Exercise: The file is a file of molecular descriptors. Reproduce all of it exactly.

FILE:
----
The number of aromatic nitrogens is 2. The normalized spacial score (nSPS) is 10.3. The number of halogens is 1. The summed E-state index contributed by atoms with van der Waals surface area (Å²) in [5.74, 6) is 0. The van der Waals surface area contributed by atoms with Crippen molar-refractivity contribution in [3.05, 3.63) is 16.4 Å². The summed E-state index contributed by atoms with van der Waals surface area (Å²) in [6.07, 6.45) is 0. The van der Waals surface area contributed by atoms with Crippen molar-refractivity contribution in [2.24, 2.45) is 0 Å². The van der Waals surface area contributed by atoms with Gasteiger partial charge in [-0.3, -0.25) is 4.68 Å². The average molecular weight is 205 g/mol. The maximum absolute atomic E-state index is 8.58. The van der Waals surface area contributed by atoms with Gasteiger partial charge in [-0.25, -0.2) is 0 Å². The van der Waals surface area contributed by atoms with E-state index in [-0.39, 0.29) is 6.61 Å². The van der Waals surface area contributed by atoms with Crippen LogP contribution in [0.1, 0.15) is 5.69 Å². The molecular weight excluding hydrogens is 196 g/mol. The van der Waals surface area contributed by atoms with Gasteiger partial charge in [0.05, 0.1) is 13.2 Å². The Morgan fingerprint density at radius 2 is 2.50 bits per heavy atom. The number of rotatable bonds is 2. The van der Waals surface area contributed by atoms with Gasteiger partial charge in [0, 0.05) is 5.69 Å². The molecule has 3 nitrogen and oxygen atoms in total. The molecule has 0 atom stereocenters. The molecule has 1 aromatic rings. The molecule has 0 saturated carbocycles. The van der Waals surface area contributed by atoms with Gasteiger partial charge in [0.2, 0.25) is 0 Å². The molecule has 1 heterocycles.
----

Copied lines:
The number of aromatic nitrogens is 2. The normalized spacial score (nSPS) is 10.3. The number of halogens is 1. The summed E-state index contributed by atoms with van der Waals surface area (Å²) in [5.74, 6) is 0. The van der Waals surface area contributed by atoms with Crippen molar-refractivity contribution in [3.05, 3.63) is 16.4 Å². The summed E-state index contributed by atoms with van der Waals surface area (Å²) in [6.07, 6.45) is 0. The van der Waals surface area contributed by atoms with Crippen molar-refractivity contribution in [2.24, 2.45) is 0 Å². The van der Waals surface area contributed by atoms with Gasteiger partial charge in [-0.3, -0.25) is 4.68 Å². The average molecular weight is 205 g/mol. The maximum absolute atomic E-state index is 8.58. The van der Waals surface area contributed by atoms with Gasteiger partial charge in [-0.25, -0.2) is 0 Å². The van der Waals surface area contributed by atoms with E-state index in [-0.39, 0.29) is 6.61 Å². The van der Waals surface area contributed by atoms with Crippen LogP contribution in [0.1, 0.15) is 5.69 Å². The molecular weight excluding hydrogens is 196 g/mol. The van der Waals surface area contributed by atoms with Gasteiger partial charge in [0.05, 0.1) is 13.2 Å². The Morgan fingerprint density at radius 2 is 2.50 bits per heavy atom. The number of rotatable bonds is 2. The van der Waals surface area contributed by atoms with Gasteiger partial charge in [0, 0.05) is 5.69 Å². The molecule has 3 nitrogen and oxygen atoms in total. The molecule has 0 atom stereocenters. The molecule has 1 aromatic rings. The molecule has 0 saturated carbocycles. The van der Waals surface area contributed by atoms with Gasteiger partial charge in [0.2, 0.25) is 0 Å². The molecule has 1 heterocycles.